***NOTE: I am sorry if I am posting this in the wrong section, so please feel free to move this thread.
I have only lightly looked in to RoR for a couple months now. I stumbled upon something that seemed weird to me, but I am sure you guys can answer my questions pretty quickly.
It seems RoR does not normaliza data in the database, or at least from my understanding.
For example (probably not the best, but just go with it):
If I had a model called Fruit, that kept many stats on the fruit (fruit type, weight, cost, etc). I would probably have the fruit type as a integer that is a foreign key to another table. This other table would contain the columns (fruit_id, fruit_name).
From what I have learned about RoR, it would not create this second table, it would just store a string in the Fruit table ("apple", "banana"). This doesn't seem like the best way to handle this data.
What am I missing? Can anyone point me to a resource to understand this better?
Rails does not design your database for you. You're free to normalize/denormalize your data as you see fit. Rails has rich support for associations which allows easy access to your model's attributes, regardless of what table you store them in.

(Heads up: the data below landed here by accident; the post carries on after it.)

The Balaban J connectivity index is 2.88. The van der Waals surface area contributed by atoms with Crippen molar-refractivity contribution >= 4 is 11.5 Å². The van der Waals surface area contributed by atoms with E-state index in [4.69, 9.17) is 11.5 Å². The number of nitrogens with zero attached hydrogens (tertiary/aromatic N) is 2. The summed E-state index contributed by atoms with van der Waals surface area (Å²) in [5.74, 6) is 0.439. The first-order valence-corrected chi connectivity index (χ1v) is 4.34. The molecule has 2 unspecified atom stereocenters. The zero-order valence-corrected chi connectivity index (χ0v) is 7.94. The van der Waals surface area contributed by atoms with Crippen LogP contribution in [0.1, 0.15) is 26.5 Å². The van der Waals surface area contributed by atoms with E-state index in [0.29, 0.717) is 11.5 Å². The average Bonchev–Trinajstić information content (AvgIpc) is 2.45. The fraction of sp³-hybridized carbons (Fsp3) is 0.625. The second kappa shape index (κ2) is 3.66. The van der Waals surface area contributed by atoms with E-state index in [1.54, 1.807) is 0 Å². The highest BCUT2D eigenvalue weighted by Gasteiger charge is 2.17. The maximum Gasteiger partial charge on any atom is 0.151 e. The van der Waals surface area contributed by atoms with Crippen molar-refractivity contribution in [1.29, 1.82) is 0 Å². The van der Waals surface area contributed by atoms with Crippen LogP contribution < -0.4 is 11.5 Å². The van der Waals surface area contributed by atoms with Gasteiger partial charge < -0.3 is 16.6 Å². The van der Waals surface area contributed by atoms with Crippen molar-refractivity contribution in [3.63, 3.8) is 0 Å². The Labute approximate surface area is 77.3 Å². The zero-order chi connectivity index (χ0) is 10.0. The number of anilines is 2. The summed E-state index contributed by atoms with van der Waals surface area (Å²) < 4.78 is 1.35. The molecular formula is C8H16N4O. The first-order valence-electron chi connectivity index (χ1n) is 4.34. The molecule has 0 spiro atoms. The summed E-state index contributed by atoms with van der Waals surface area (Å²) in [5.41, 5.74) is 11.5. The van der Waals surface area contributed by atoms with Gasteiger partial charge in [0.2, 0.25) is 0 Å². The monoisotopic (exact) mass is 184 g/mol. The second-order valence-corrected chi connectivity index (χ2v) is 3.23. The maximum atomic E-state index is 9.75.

Update: It occurred to me that you may have come to this conclusion based on a discussion somewhere of Single Table Inheritance. In the event that you have multiple classes (models) that are all descendants of a common base class, then ActiveRecord will allow you to persist all of them in one database table, using a special column by default called (unsurprisingly) "type". The string representation of the class name will be stored there.
So, for example, you may have a table called fruits with columns color and type, then you could have a model that looked like:
class Fruit < ActiveRecord::Base end
and then stuff like:
class Apple < Fruit end
class Banana < Fruit end
class Orange < Fruit end
And so on. Each of these could have their own custom methods but they'd be stored in the same table. The type column would contain "Apple," "Banana," "Orange" and so on, but color would be whatever you set it to.